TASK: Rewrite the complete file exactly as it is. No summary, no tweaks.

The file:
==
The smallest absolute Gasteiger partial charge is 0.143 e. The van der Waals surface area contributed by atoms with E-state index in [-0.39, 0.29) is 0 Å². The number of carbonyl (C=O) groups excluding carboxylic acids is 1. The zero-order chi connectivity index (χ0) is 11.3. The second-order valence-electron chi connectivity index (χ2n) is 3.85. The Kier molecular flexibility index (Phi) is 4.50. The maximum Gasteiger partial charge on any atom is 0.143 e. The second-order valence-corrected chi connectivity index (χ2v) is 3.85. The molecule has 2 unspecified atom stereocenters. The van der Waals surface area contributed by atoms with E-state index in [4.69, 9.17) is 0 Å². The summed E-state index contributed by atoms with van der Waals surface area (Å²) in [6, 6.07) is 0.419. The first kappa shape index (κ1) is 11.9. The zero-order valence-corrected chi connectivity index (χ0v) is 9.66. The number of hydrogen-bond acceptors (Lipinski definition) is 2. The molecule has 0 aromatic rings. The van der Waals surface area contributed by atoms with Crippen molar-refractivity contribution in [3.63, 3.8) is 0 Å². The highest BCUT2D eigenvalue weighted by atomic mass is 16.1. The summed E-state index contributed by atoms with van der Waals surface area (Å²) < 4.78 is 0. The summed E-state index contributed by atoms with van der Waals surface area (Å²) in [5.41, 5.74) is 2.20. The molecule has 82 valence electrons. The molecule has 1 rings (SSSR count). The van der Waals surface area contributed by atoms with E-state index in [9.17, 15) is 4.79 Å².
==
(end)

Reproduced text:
The smallest absolute Gasteiger partial charge is 0.143 e. The van der Waals surface area contributed by atoms with E-state index in [-0.39, 0.29) is 0 Å². The number of carbonyl (C=O) groups excluding carboxylic acids is 1. The zero-order chi connectivity index (χ0) is 11.3. The second-order valence-electron chi connectivity index (χ2n) is 3.85. The Kier molecular flexibility index (Phi) is 4.50. The maximum Gasteiger partial charge on any atom is 0.143 e. The second-order valence-corrected chi connectivity index (χ2v) is 3.85. The molecule has 2 unspecified atom stereocenters. The van der Waals surface area contributed by atoms with E-state index in [4.69, 9.17) is 0 Å². The summed E-state index contributed by atoms with van der Waals surface area (Å²) in [6, 6.07) is 0.419. The first kappa shape index (κ1) is 11.9. The zero-order valence-corrected chi connectivity index (χ0v) is 9.66. The number of hydrogen-bond acceptors (Lipinski definition) is 2. The molecule has 0 aromatic rings. The van der Waals surface area contributed by atoms with Crippen molar-refractivity contribution in [3.63, 3.8) is 0 Å². The highest BCUT2D eigenvalue weighted by atomic mass is 16.1. The summed E-state index contributed by atoms with van der Waals surface area (Å²) < 4.78 is 0. The summed E-state index contributed by atoms with van der Waals surface area (Å²) in [5.41, 5.74) is 2.20. The molecule has 82 valence electrons. The molecule has 1 rings (SSSR count). The van der Waals surface area contributed by atoms with E-state index in [9.17, 15) is 4.79 Å².